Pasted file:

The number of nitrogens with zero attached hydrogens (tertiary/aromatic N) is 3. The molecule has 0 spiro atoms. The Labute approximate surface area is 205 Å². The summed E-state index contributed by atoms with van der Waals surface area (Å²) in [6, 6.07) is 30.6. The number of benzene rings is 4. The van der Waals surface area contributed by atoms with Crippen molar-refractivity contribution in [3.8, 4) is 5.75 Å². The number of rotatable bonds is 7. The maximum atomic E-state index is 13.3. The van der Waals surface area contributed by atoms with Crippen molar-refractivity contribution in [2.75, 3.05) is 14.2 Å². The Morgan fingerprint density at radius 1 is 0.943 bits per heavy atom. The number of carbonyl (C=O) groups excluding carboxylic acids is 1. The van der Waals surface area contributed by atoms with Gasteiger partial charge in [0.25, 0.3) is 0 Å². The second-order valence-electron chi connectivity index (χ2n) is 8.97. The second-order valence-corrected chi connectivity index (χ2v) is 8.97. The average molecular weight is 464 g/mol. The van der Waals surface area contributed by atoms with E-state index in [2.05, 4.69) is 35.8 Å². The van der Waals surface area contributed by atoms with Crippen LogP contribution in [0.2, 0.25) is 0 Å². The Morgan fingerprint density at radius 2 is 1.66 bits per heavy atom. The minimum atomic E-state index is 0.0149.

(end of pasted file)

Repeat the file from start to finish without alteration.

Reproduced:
The number of nitrogens with zero attached hydrogens (tertiary/aromatic N) is 3. The molecule has 0 spiro atoms. The Labute approximate surface area is 205 Å². The summed E-state index contributed by atoms with van der Waals surface area (Å²) in [6, 6.07) is 30.6. The number of benzene rings is 4. The van der Waals surface area contributed by atoms with Crippen molar-refractivity contribution in [3.8, 4) is 5.75 Å². The number of rotatable bonds is 7. The maximum atomic E-state index is 13.3. The van der Waals surface area contributed by atoms with Crippen molar-refractivity contribution in [2.75, 3.05) is 14.2 Å². The Morgan fingerprint density at radius 1 is 0.943 bits per heavy atom. The number of carbonyl (C=O) groups excluding carboxylic acids is 1. The van der Waals surface area contributed by atoms with Gasteiger partial charge in [0.25, 0.3) is 0 Å². The second-order valence-electron chi connectivity index (χ2n) is 8.97. The second-order valence-corrected chi connectivity index (χ2v) is 8.97. The average molecular weight is 464 g/mol. The van der Waals surface area contributed by atoms with E-state index in [2.05, 4.69) is 35.8 Å². The van der Waals surface area contributed by atoms with Crippen LogP contribution in [0.2, 0.25) is 0 Å². The Morgan fingerprint density at radius 2 is 1.66 bits per heavy atom. The minimum atomic E-state index is 0.0149.